I'm used to hits like that being called. I don't agree that they should be called, but they have been called for a few years now. So yes I think the Eagles got hosed on both of them. I also think that I would be prefer that hits like that be called the way they were in the game, had Rodgers been hit like that and there was no flag I would have been surprised, but pleased, just as I was with the way things worked out.
I actually like how the NCAA handles some of that stuff, throw the flag but do a quick review to see if contact was made, or if the offensive player was the main reason for the contact. Of course that leads to more flags and more potentially slower games, but the NFL makes billions of dollars, they can hire and train people to quickly watch replays of every flag thrown and get in the ear of the ref and in some cases you might not even know it was reviewed with how long it can take for an announcement to happen anyway.
#3 by oaktoon // Nov 17, 2014 - 10:49am
No one ever said this site was a democracy-- but two huge intra-conference matchups with major playoff implications-- both blowouts- one gets 4 brief comments and the other 21.:) Can't say I'm surprised! Nice to have the Pats-Packers week after next so somebody at FO would actually take the trouble to analyze my team...
OK-- assume no injuries or stumbling this weekend-- Pack at Minnesota; Patriots host Detroit. Assume both GB and NE win-- what will the spread be in Lambeau on Nov. 30?
I'm going with GB -5.5 4 consecutive home victories by an average of 32 points means something to Vegas, I do believe...
Tomlin, you are right: but to be fair, in both cases Sanchez ducked into the hits... But the calls are hardly consistent on those plays.
#11 by RickD // Nov 17, 2014 - 11:04am
Everybody watches the Sunday night game. The Packers game was going against two other games, both of which were more interesting. Sorry, but there really was little of interest going on in Green Bay. The Eagles, minus their starting QB, got thoroughly stomped by the Pack.
#27 by oaktoon // Nov 17, 2014 - 11:46am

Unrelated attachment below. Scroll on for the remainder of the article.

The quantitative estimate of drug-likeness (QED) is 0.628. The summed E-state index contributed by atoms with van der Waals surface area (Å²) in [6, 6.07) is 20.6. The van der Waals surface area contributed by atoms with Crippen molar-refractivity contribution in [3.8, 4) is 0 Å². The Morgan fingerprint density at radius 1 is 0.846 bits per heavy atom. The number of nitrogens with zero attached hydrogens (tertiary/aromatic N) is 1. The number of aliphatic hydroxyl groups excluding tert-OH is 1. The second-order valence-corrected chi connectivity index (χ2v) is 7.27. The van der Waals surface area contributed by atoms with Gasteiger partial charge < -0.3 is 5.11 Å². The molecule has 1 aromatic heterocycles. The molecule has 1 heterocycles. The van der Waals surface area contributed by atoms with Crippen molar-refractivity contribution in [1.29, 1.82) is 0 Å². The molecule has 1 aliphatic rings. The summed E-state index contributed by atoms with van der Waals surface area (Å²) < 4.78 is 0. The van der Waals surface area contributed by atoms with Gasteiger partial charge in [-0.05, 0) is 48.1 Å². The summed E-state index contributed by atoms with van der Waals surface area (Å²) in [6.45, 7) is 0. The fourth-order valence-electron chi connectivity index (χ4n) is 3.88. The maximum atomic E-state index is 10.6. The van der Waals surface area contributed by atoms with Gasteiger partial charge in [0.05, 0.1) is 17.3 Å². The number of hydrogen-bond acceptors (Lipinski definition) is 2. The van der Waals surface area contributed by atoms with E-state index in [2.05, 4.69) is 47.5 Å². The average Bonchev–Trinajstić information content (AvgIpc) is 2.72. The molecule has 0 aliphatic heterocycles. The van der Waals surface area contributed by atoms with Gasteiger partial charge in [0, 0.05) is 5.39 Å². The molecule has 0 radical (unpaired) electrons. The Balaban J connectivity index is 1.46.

I could go with a long rant on your "little of interest" comment-- it is ridiculous on so many levels. All I'm saying is that if the Pats and Packers games had been reversed in terms of schedule, maybe the ratio of comments would not have been 21/4 but we know which blowout would have gotten a lot more attention here.
Listen-- for no other reason than we are two weeks away from the first-ever matchup between two of the 5 greatest QBs of all time, the GB game deserved more scrutiny. But I'll leave it at that.
#38 by RickD // Nov 17, 2014 - 12:01pm
Sorry, but the Packers were way ahead of the Eagles early in the game and I doubt even Mark Sanchez's mother thought he had a prayer of leading a comeback. I was watching the three games simultaneously on RedZone, and I cringed everytime they went to Green Bay. Which they did often, since they cover every touchdown. The interesting game was Cardinals/Lions, but it got less coverage since the scoring stopped early.
Do we really need to point you to the third paragraph of the article? Just look for the part in bold. There is no pretense here of covering all games equally. Go read Mike Tanier's column for more discussion of Eagles-Packers. You'll see that it has an Eagles' slant to it, but it might make you happier.
#87 by Mr Shush // Nov 17, 2014 - 3:56pm
You're that confident Brady and Rodgers are 4 and 5? The way I see it, the identity of the top three is clear-cut (Manning, Montana, Unitas), though the order isn't, but beyond that it's a huge free-for-all, certainly featuring both of those two, but also at a minimum Tarkenton, Young, Marino and Brees and that's just off the top of my head.
#100 by Thomas_beardown // Nov 17, 2014 - 5:18pm
I think you missed one QB plenty of people would argue was #1 all time in Elway.
Also, putting Brees in and leaving Favre out of your list is strange to say the least. I doubt you even intentionally did it, but I could come up with about 15 QBs I'd put ahead of Brees in the pantheon.
#106 by Lance // Nov 17, 2014 - 6:01pm
Yeah. As much as I'm in awe of Manning and loathe Tom Brady because he continues to be so good, I feel like we need to rein things back when looking at modern (the last 10-15 years?) QBs. Their numbers are remarkably inflated because it's just so easy to pass now. Brees has great numbers, but does he really put up those numbers if he's playing 1985-2000? I'm a big Romo fan, but if I'm drafting an all-time Cowboys team, Romo is coming after Aikman and Staubach.